Transcript for CDC: More than 30 million Americans have received a vaccine dose
Dan, to the pandemic now, and concerns super bowl Sunday could become a superspreader. The U.S. Reporting nearly 27 million covid cases, more than 462,000 deaths. There are some hopeful signs. Hospitalizations down for 25 consecutive days, and 9% of the U.S. Population has received at least one vaccine shot so far. ABC's Trevor Ault is joining us live with the latest. Trevor, good morning to you. Reporter: Good morning, whit. There are reasons to be optimistic about the direction we're heading in this pandemic. Just here in New York, the positivity rate has fallen back to 4.5% for the first time in two months, but this is a heated and contentious fight, and health experts are worried we could easily undo this progress we've made. This morning, the vaccine rollout slowly gaining momentum. A quick poke. Relax your shoulders please. Reporter: The CDC reporting more than 30 million Americans have received at least one dose and about 2% of the country has received both shots. Just thrilled to death. I couldn't believe it. I just -- I feel so blessed. Reporter: Now most parts of the country are seeing positive coronavirus trends, though experts say it's too early to tell if vaccines are having an impact nationwide, and health officials are concerned tonight's super bowl could provide an explosion of cases so Americans throughout the country don't follow social distancing guidelines. In California, 100 students and staff at a county school district ordered to quarantine two days after restarting in-person learning. I voted to, you know, be able to come back and teach in person, but now I feel that our priority is for everyone to be healthy. Reporter: And the debate to bring students back to the classroom has become a national flash point. In Chicago, home of the country's third largest school district, the mayor and the teacher's union have been able to reach an agreement on a plan. We must reach a deal for the sake and sanity of our students, parents, teachers and the hardworking employees in Chicago public schools. Reporter: And the uncertainty of the pandemic is weighing heavily on America's mothers. "The New York Times" reporting almost a million of them have left the work force. Dakeda brown is working while raising her two daughters, one of which has autism. She says she hasn't been able to rest for almost a year. I'm now her teacher, her speech therapist, I'm everything to her, and it's been really difficult. Reporter: As we open up more vaccination sites nationwide, there's concerns we're losing some of our most prominent testing facilities. The president wants to manufacture nor doses and millions of to covid-19 tests that can be administered at home. Thank you. Joining us is the director of the vaccine education center at children's hospital of Philadelphia. Thanks so much for being with us this morning. Thank you. So you were on the fda advisory panel that worked to authorize the pfizer and modern vaccines for emergency use. Johnson & Johnson has applied for emergency use. What will you be looking for when it comes to this one-shot vaccine, and do you expect it will be authorized? Well, we will receive roughly an 80 to 100-page document from the company which will detail all the details of their trials and we'll receive another 100-page document from the fda that will look at those cases of 40,000 plus participants in that trial. We want to make sure there's nothing about this vaccine that suggests it might be unsafe, and we look for efficacy to make sure it is effective and effective in all groups, and in all age groups and racial and ethnic backgrounds, with comorbidities, and then we recommend to the fda that they approve this product for emergency authorization, even though it is this sort of unusual use of authorization. We really hold it to the same standard with any vaccine which is, would we take it ourselves? Would we give it to our family? If the answer is yes, we would recommend it for other people. Let's talk about the sate of the pandemic in our country. Hospitalizations are down in 30 states and it looks like we're past that post-holiday peak. Looking at the number we're seeing now, are we nearing the end of all of this? Do you feel positive about where we are in the country right now? Yes. I think I worry about the super bowl because I think we didn't listen to public health officials with regarding Thanksgiving or Christmas, and we saw a bump and I fear we're going to see a bump now because people are compelled to gather in groups without masks or social distance. I think all in all, things are definitely getting better. We have two excellent vaccines that are out there. We have more than 30 million people that have received at least one dose, although that's not enough. You need the two-dose vaccine. That's a start. We have more than 2% of the population that's gotten both doses, and we say that 26 million or 27 million people have been infected in this country. Those are just people who were tested and found to be infected. If you look at antibody surveillance studies which is a better way to see how many people have been really infected, it's probably three times that. It's probably closer to 75 million or 80 million people. Now you're talking about more than 20% of the population that is immune, and the weather is getting warmer and you have an administration that is dedicated to the science. I think we're on our way to getting on top of this virus. Getting closer and closer to that herd immunity. We will leave you with that positive thought this morning. Dr. Offit, thank you so much.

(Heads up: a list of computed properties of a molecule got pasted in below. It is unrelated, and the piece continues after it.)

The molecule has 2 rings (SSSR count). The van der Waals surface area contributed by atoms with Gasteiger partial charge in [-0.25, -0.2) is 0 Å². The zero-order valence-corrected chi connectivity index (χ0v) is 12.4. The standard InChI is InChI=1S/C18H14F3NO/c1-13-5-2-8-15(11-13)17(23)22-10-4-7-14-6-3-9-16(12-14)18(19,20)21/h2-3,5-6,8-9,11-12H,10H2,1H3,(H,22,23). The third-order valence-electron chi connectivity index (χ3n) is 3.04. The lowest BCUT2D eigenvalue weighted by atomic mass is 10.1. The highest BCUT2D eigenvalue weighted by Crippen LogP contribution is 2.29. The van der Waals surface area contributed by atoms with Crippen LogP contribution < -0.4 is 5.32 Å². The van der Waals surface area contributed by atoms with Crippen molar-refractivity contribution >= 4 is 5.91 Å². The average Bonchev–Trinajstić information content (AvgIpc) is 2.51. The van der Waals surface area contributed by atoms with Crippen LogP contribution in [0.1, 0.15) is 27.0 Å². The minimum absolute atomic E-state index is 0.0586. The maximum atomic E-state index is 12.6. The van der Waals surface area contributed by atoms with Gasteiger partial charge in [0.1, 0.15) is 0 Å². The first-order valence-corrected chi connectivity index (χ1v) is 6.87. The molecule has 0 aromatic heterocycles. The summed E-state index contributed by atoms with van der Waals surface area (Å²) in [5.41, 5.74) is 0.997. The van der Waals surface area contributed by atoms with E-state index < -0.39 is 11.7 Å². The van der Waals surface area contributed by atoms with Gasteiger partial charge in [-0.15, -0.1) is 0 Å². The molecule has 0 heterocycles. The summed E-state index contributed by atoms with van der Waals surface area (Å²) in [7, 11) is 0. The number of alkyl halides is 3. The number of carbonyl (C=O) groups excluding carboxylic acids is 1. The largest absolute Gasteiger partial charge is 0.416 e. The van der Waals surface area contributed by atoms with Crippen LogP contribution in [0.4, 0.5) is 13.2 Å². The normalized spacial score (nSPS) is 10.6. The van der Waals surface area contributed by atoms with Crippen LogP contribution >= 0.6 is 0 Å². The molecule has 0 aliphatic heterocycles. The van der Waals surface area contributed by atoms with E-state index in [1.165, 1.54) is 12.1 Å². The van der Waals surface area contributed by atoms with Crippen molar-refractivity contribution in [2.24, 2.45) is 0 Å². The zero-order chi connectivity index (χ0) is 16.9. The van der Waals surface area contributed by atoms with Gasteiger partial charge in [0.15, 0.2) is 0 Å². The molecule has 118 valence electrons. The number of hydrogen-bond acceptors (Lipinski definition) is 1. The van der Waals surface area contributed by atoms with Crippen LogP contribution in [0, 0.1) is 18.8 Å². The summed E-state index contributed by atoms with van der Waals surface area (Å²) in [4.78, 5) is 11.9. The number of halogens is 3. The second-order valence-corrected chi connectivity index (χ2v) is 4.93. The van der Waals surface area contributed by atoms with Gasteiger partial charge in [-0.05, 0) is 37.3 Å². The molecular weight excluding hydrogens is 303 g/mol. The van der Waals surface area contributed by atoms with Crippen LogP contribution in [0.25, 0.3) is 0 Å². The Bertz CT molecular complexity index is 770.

This transcript has been automatically generated and may not be 100% accurate.